We're having fun with this new quiz-style Match.com campaign, the first iteration of which we saw a couple of weeks ago.
In a rollover questionnaire housed by this unappetizing banner ad, we made the meat-loving choice and were redirected to a page full of meat-loving men.
We have to say their use of borderline campy imagery in these new dating ads is way more effective than the Tits + Love approach.
It's a rare thing when marketers get pissed-off about the appropriation of meaningful symbols to sell stuff. Isn't that, like, what we do?
But the Beatles and the Vietnam war (particularly in the context of our current overseas "disagreement") are somewhat sensitive topics. So if you're going to use "All You Need is Love" to push diapers, expect to be swathed in shit.
See the first spot for All You Need is Luvs. We have to admit it's sort of cute.
In defense of its use of the Vietnam-inspired tune for a Luvs Deluxe campaign, Mark Rolland of Saatchi & Saatchi said, "The song itself was chosen to help create a stronger connection to the Luvs brand and awareness of its core benefit--leakage protection for less."
Stick to ripping IKEA ads, man.
With the help of video site Blastro, which specializes in pandering to the brand-spankin'-old Urban Hustlers demographic, Scion shakes off its Little Deviants to remind suburban "deviants" they're still down with the community.
We have to admit that the interactive room in Block Savvy nails the street aesthetic nicely, and Streetfire, their racer-friendly customization page, brings Scion back to what made the otherwise-unattractive vehicle unique in the first place (its mutability).
But we're otherwise really bored with all this desperate pleading in the direction of hip hop. It's the reason why we liked Want 2 B Square and Little Deviants so much - Scion carved an edgy new personality on its own merits instead of paying Kanye for his. So much for that.
We never get tired of a rip on boy bands, especially when the pith is as thinly-veiled as it is on Fruit Guy Fans, a site for a Fruit of the Loom-sponsored boy band whose costumes are just as fruity as its music.
The concept's actually pretty sound, resisting the urge to go over the top like so many other parodies (or not) tend to. Download MP3s for would-be one-hit wonders like "You Can't Overlove." Our favorite is "Dream."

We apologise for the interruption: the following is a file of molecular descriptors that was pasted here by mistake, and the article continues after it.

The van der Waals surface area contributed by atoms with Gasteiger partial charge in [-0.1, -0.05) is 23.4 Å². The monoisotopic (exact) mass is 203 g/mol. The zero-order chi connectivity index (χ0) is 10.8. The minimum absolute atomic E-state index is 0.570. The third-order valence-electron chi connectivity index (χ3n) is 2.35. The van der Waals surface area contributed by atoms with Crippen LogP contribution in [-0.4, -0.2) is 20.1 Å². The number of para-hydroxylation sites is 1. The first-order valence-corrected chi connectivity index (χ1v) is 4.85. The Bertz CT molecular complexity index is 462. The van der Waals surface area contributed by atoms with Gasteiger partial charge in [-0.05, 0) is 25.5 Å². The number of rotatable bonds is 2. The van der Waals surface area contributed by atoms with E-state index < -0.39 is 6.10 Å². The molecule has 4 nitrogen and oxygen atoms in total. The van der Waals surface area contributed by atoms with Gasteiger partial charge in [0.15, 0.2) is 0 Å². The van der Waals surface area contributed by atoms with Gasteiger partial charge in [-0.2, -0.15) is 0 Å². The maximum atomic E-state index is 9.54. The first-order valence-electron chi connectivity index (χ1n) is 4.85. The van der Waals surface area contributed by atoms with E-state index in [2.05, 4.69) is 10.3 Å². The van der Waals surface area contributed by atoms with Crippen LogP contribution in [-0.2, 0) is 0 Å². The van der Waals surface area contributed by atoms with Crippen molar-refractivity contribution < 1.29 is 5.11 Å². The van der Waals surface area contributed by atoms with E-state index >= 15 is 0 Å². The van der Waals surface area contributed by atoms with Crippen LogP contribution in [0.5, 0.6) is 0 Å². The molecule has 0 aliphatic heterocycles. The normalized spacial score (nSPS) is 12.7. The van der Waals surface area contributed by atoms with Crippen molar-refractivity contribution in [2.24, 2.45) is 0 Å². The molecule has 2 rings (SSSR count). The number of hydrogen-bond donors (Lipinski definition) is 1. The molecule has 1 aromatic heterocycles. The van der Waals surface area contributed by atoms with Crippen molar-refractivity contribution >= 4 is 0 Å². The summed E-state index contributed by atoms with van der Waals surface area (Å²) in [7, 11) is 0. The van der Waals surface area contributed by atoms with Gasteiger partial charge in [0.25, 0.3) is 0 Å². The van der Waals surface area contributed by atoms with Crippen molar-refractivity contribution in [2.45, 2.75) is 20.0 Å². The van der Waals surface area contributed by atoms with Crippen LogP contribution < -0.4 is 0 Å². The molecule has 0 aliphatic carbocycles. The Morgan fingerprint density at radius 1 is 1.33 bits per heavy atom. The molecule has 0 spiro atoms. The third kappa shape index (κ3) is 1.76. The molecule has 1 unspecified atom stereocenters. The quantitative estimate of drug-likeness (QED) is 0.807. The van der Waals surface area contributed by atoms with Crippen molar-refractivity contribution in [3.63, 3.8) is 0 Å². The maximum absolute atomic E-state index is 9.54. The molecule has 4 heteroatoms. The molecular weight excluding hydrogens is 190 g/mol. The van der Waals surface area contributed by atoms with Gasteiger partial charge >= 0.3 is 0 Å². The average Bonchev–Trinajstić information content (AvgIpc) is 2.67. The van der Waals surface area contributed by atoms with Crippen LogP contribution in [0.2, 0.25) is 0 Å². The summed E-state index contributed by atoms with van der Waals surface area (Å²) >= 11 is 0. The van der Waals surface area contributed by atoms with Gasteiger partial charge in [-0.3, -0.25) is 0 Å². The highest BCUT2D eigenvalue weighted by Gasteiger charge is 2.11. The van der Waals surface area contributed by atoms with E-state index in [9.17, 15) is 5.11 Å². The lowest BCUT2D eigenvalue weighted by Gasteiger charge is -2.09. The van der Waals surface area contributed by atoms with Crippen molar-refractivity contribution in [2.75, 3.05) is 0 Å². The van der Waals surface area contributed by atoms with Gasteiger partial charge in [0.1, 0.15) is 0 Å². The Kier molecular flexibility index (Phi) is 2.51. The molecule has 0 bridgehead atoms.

Thanks Bill for the heads-up and the bad poetry.
We felt pleasantly provoked by this ad for Marithe + Francois Girbaud, in which female models take up the mantles of Jesus and the Apostles for The Last Supper. There's also a man that we're guessing is supposed to be a Magdalene, or maybe a Judas, figure.
We love how the viewer is first slapped with recollection of the Da Vinci original, but beyond that the image merits a good long look. The facial expressions are wildly illustrative. And there don't appear to be chairs or table legs.
We loved that "What are you ... sinking about?" ad by Berlitz, a language firm that does well when it comes to catching extra-lingual inconsistencies and showcasing them.
We haven't seen anything since, but we're thinking they held on the trigger until they could perfect something equally wry. And they succeed with not one but three new ads, the first of which is "Ken Touched This," a play on how language in pop songs gets manipulated by the eager chanteuses of non-natives - with awkward results.
Hard lemonade beverage-maker VEX has a new ad that mashes Hostel up with horny fruit and a blender.
Developed by GJP Advertising, the ad commits a sin typical of spirits that think highly of themselves: it's way too long. Note Smirnoff and Tanqueray.
On another tangent, don't you kind of want to get drunk and hack at fruit now?
Motorcycle mark Royal Enfield put together a set of prints that, we think, are meant to showcase all the sights you could see from your wizzy wee bike. It's eye-catching and all but somehow negates all the mama's-boy condemnation they so pithily highlighted here.
Or maybe we're reading this all wrong and the concept is all about the big hot masculine motorcyclist penetrating the frilly feminine universe.
See variations here and here.
The prints were developed by Delhi-based Creative Independant 'A,' the same guys who brought us the umbilical cord video we linked above.
For L'Odeur, an edible perfume, Lululemon put together this ad that can't seem to decide whether it's Calvin Klein or SNL.
We weren't the only ones who cringed. The PR people didn't seem keen on it either. And we can see why. It's a little ... well, gross.
To be fair, the ending was kind of funny.
In a new historical examination of Frank, Furback" Sack, the inventor of the TuftBeGone body hair removal device, Philips Norelco Bodygroom takes a look back at cultural influences which resulted in the the launch of its own Shaveeverywhere.com phenomenon.
Tribal DDB rep Steve Nesle tells us, "The mockumentary is based on the early history of 'manscaping,' as modeled by some furry 1950s Coney Island guys. Narrated by 'Follicle' Phil Fontana, it tells the story of a character named Sack, who invented an unfortunate device known as the Tuft B-Gone. Hairy guys sprinted through the machine, and 'after the scabs fell off,' Phil says, 'we'd grab a broad and a cold beer and call it a day.'"
We applaud Tribal DDB New York on this one. We actually watched it until the very end and even enjoyed it.